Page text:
The birth and development of the American police can be traced to a multitude of historical, legal and political-economic conditions. The institution of slavery and the control of minorities, however, were two of the more formidable historic features of American society shaping early policing. Slave patrols and Night Watches, which later became modern police departments, were both designed to control the behaviors of minorities. For example, New England settlers appointed Indian Constables to police Native Americans (National Constable Association, 1995), the St. Louis police were founded to protect residents from Native Americans in that frontier city, and many southern police departments began as slave patrols. In 1704, the colony of Carolina developed the nation’s first slave patrol. Slave patrols helped to maintain the economic order and to assist the wealthy landowners in recovering and punishing slaves who essentially were considered property.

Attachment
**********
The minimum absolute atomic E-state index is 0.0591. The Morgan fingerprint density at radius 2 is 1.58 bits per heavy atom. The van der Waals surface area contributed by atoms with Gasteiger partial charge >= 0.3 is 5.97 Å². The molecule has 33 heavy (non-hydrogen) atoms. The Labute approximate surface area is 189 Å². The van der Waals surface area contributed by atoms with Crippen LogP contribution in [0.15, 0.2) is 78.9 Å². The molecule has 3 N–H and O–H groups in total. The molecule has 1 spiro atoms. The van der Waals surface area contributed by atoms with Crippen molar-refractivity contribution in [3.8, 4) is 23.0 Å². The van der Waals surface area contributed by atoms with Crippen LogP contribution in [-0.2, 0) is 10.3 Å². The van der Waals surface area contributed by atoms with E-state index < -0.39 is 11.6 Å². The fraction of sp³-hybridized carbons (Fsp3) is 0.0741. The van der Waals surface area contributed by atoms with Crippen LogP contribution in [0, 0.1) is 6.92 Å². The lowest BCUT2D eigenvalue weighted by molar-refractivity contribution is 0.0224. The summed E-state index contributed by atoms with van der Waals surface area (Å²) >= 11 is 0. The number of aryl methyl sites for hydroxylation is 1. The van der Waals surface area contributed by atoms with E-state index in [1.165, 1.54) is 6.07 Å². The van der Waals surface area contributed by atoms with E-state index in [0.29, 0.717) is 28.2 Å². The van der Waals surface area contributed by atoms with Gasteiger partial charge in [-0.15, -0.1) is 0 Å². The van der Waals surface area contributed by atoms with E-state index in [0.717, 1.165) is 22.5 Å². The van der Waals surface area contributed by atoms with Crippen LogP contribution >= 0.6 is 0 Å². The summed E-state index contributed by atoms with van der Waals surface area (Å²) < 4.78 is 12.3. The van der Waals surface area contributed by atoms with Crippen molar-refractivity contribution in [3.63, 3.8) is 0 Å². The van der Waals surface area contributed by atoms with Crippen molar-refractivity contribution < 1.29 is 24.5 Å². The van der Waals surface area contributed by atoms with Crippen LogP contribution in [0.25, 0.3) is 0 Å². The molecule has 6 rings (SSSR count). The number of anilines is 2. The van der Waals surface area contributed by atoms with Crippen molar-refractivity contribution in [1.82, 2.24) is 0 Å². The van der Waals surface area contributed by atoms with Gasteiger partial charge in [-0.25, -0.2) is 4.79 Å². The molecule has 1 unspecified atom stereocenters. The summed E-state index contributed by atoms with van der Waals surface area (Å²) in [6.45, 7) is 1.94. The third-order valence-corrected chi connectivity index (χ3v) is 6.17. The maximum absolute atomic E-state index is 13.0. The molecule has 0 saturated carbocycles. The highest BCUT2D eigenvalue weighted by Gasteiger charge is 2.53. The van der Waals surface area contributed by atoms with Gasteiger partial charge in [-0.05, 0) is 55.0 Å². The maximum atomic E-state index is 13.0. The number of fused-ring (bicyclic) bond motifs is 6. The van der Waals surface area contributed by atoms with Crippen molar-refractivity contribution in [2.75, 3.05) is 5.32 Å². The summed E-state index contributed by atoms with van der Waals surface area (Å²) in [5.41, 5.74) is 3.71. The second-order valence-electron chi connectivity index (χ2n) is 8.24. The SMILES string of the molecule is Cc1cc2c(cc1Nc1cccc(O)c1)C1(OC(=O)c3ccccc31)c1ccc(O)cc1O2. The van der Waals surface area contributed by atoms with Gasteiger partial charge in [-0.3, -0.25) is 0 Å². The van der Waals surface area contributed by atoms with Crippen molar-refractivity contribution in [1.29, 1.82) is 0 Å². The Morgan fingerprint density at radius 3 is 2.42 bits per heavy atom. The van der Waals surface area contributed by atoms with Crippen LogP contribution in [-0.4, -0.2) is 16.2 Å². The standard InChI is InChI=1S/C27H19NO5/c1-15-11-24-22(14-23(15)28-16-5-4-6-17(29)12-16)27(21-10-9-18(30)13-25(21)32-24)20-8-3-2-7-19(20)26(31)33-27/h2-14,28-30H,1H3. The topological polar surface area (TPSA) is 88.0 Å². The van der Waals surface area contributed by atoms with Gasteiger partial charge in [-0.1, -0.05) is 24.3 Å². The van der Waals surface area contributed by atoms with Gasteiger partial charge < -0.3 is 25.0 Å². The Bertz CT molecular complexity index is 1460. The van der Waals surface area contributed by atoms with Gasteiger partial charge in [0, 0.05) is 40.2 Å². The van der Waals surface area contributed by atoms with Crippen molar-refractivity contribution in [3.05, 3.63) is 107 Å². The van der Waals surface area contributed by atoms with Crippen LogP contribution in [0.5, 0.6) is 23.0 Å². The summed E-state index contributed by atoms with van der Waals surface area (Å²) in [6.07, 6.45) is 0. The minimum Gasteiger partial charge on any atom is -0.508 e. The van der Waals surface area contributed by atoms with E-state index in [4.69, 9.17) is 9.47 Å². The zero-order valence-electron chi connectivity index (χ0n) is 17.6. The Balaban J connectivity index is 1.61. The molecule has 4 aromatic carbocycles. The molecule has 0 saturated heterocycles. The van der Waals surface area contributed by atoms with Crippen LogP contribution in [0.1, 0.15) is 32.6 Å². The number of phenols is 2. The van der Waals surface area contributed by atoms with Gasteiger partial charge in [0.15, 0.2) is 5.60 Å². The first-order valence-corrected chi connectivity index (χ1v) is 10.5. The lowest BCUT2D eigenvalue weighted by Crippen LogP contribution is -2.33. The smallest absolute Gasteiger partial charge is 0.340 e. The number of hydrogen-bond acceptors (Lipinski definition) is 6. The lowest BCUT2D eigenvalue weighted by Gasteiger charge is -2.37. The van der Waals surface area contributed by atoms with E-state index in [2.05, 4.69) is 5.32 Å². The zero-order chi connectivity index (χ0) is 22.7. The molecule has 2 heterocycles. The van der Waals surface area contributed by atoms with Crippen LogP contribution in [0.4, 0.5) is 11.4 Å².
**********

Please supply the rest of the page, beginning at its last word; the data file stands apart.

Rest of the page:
Policing was not the only social institution enmeshed in slavery. Slavery was fully institutionalized in the American economic and legal order with laws being enacted at both the state and national divisions of government. Virginia, for example, enacted more than 130 slave statutes between 1689 and 1865. Slavery and the abuse of people of color, however, was not merely a southern affair as many have been taught to believe. Connecticut, New York and other colonies enacted laws to criminalize and control slaves. Congress also passed fugitive Slave Laws, laws allowing the detention and return of escaped slaves, in 1793 and 1850. As Turner, Giacopassi and Vandiver (2006:186) remark, “the literature clearly establishes that a legally sanctioned law enforcement system existed in America before the Civil War for the express purpose of controlling the slave population and protecting the interests of slave owners. The similarities between the slave patrols and modern American policing are too salient to dismiss or ignore. Hence, the slave patrol should be considered a forerunner of modern American law enforcement.”